For Asian adoptees, Lunar New Year is a reclamation of identity
For East, Southeast Asians and Asian Americans across the globe, the Lunar New Year is the biggest holiday — a time to gather with family and eat good food.
But for some adoptees raised in non-Asian households, this time of year hasn't always been marked by fortunes and firecrackers.
Instead, the Lunar New Year has become a reclamation of a long-lost history.
Typically, the holiday kicks off the night before the big day, when families reunite and enjoy a huge feast.
Today, people eat steamed fish, (鱼 yú in Mandarin because it sounds like “surplus,") noodles (面, miàn), representing long life and prosperity, and of course dumplings (饺子, Jiǎozi), which are eaten because of their resemblance to money blocks and coins.
The Lunar New Year is also a time when people deck their houses with red scrolls emblazoned with Chinese characters like 幸福 (xingfú), meaning "happiness," 祝福 (zhùfú) for "blessing" and 身体健康 (shēntǐ jiànkāng) meaning "good health."
Growing up as a transracial adoptee, my house wasn’t necessarily dressed head-to-toe in red, nor were the two sides of our families brought together for a big meal. It was just me, mom and dad.
Lunar New Year for me usually meant going out for Chinese food and receiving the classic red envelope, called hóngbāo (红宝 ) with money inside, and that was pretty much the extent of our celebration.
After immersing myself in the adoptee community in East Lansing, I found more people who shared a similar story as me who I could celebrate the Lunar New Year with.
I invited Brady Velazquez over to make dumplings. She walked in wearing a red t-shirt with white text from actress Sandra Oh’s 2019 Emmy’s acceptance speech: “It’s an honor just to be Asian.”
"I'm going to wear it because, you know, queen mother Sandra Oh,” Velazquez said.
Velazquez sat down at the veggie station with a filling prepared the night before made of Chinese chives, shredded carrots, cabbage and shiitake mushrooms. Velazquez was adopted from Incheon, South Korea in 1984 by white parents and was raised in Dearborn with her siblings, adoptees from Korea and Colombia.
“We grew up very, I would say, very American, but with some German sprinkles.”
“We grew up very, I would say, very American, but with some German sprinkles,” Velazquez said.
Her childhood is full of memories in the kitchen — from cooking lessons with grandma to baking with her pastry chef aunt. Velazquez grew up learning a lot about German food and traditions. But now that she’s older, Velazquez said she’s thinking more about how she wants to honor her Korean heritage.
"I do make tteokguk (떡국), so we do eat the Korean rice cake soup. And this year, I'm getting together with some of my friends and we're going to do hot pot. So kind of just making it our own, right?” Velazquez said.
As she portions out each of the fillings into the dumpling skin, Velazquez said getting to this point of celebration, hasn’t been easy. She said making tteokguk this time of year is tied to complex feelings, like the trauma of being relinquished as a baby and being cut off from her culture.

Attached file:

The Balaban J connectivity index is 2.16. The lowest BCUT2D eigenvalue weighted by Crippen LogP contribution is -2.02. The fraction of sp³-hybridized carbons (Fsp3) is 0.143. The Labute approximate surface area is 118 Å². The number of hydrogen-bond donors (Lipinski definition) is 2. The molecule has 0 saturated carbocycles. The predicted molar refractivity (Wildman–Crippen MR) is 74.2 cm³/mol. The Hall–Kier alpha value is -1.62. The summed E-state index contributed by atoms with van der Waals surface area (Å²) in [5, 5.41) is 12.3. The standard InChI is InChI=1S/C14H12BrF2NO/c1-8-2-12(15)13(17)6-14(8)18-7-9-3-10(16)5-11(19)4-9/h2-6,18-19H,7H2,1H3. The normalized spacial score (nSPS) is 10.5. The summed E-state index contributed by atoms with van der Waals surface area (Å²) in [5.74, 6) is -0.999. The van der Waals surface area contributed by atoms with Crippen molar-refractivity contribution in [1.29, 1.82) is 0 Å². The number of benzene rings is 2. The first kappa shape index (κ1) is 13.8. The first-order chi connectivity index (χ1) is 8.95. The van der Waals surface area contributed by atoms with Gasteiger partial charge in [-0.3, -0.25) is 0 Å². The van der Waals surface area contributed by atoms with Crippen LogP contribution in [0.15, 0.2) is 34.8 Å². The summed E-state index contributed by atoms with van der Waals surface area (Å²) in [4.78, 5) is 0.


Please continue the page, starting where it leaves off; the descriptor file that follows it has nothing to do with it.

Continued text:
"I think there's maybe a fear sometimes that like if I don't do it, do I lose myself again? Do I have to start over again, then, right?”
"I think there's maybe a fear sometimes that like if I don't do it, do I lose myself again? Do I have to start over again, then, right?” she said.
And Velazquez's experience isn't uncommon.
For other adoptees, like 21-year-old Ting Westra, who was adopted from China at age 5, celebrating this holiday is important to her because it wasn’t a big part of her childhood.
"It was just like, red envelope, Chinese food,” Westra said. “And that was about it. But now that I'm older, I'm at college, I found some other adoptee friends who also want to connect to the cultural connection."
Westra said gathering with other adoptees during the Lunar New Year is another form of grasping onto the parts of her identity that she can.
"I hope to hold some cultural connection with myself. I'm very assimilated to the American culture. So, I think just holding on as much as I can,” Westra said.
Other adoptees like Meaghan Kozar agree that it hasn’t been easy to reconnect.
“Celebrating Asian holidays was just something that was removed from me, because it just wasn't normal for me,” Kozar said. “When trying to celebrate them, it just felt unnatural.”
Kozar was also adopted from Korea, and like me, she didn’t grow up making dumplings during this holiday.
"It's about redefining yourself as an Asian American. It's the fortune cookie that was created and invented in the U.S.”
Throughout her life, Kozar said she felt distant from Korean culture. She was adopted by two white parents and grew up in a racially isolated area of Minnesota.
While Kozar spent much of her childhood wanting to assimilate to whiteness, she later took pride in her identity as a person of color in college — when she attended speeches of Black activists like singer Harry Belafonte and Khalid Abdul Muhammad, the former leader of the New Black Panther Party.
"It was for the first time I was in that audience and I was so proud and happy that I was not white,” she said.
Kozar said her identity can't be confined to a simple DNA test result. Instead, she sees her identity as part of something much larger than herself.
"It is about activism,” she said. “It's about Asian American identities. It's about redefining yourself as an Asian American. It's the fortune cookie that was created and invented in the U.S.”
As we finished spooning the fillings into the dumplings and gather around to take a group picture, I was reminded that our collective Asian American identity, like cooking, is what we choose to make of it.